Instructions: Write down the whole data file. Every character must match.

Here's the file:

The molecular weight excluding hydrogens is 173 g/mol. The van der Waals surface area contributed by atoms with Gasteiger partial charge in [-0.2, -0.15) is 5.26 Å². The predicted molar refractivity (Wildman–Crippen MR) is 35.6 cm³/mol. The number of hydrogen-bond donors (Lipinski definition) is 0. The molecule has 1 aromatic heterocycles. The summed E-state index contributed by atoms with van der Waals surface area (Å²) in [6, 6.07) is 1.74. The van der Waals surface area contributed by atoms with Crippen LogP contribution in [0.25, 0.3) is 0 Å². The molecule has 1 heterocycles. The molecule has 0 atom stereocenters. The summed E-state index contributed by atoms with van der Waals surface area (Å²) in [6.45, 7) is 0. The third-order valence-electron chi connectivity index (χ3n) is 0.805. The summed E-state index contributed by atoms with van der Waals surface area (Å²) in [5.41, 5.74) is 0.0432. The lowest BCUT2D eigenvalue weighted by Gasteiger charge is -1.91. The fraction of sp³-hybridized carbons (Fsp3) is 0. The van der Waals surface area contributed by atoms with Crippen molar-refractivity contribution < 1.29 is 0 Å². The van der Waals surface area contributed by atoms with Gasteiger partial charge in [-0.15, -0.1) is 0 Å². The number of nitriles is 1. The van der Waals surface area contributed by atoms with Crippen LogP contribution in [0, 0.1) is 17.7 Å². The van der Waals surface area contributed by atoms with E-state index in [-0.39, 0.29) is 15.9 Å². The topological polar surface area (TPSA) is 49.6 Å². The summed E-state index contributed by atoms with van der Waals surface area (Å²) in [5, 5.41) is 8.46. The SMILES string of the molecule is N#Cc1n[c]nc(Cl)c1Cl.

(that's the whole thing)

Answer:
The molecular weight excluding hydrogens is 173 g/mol. The van der Waals surface area contributed by atoms with Gasteiger partial charge in [-0.2, -0.15) is 5.26 Å². The predicted molar refractivity (Wildman–Crippen MR) is 35.6 cm³/mol. The number of hydrogen-bond donors (Lipinski definition) is 0. The molecule has 1 aromatic heterocycles. The summed E-state index contributed by atoms with van der Waals surface area (Å²) in [6, 6.07) is 1.74. The van der Waals surface area contributed by atoms with Crippen LogP contribution in [0.25, 0.3) is 0 Å². The molecule has 1 heterocycles. The molecule has 0 atom stereocenters. The summed E-state index contributed by atoms with van der Waals surface area (Å²) in [6.45, 7) is 0. The third-order valence-electron chi connectivity index (χ3n) is 0.805. The summed E-state index contributed by atoms with van der Waals surface area (Å²) in [5.41, 5.74) is 0.0432. The lowest BCUT2D eigenvalue weighted by Gasteiger charge is -1.91. The fraction of sp³-hybridized carbons (Fsp3) is 0. The van der Waals surface area contributed by atoms with Crippen molar-refractivity contribution < 1.29 is 0 Å². The van der Waals surface area contributed by atoms with Gasteiger partial charge in [-0.15, -0.1) is 0 Å². The number of nitriles is 1. The van der Waals surface area contributed by atoms with Crippen LogP contribution in [0, 0.1) is 17.7 Å². The van der Waals surface area contributed by atoms with E-state index in [-0.39, 0.29) is 15.9 Å². The topological polar surface area (TPSA) is 49.6 Å². The summed E-state index contributed by atoms with van der Waals surface area (Å²) in [5, 5.41) is 8.46. The SMILES string of the molecule is N#Cc1n[c]nc(Cl)c1Cl.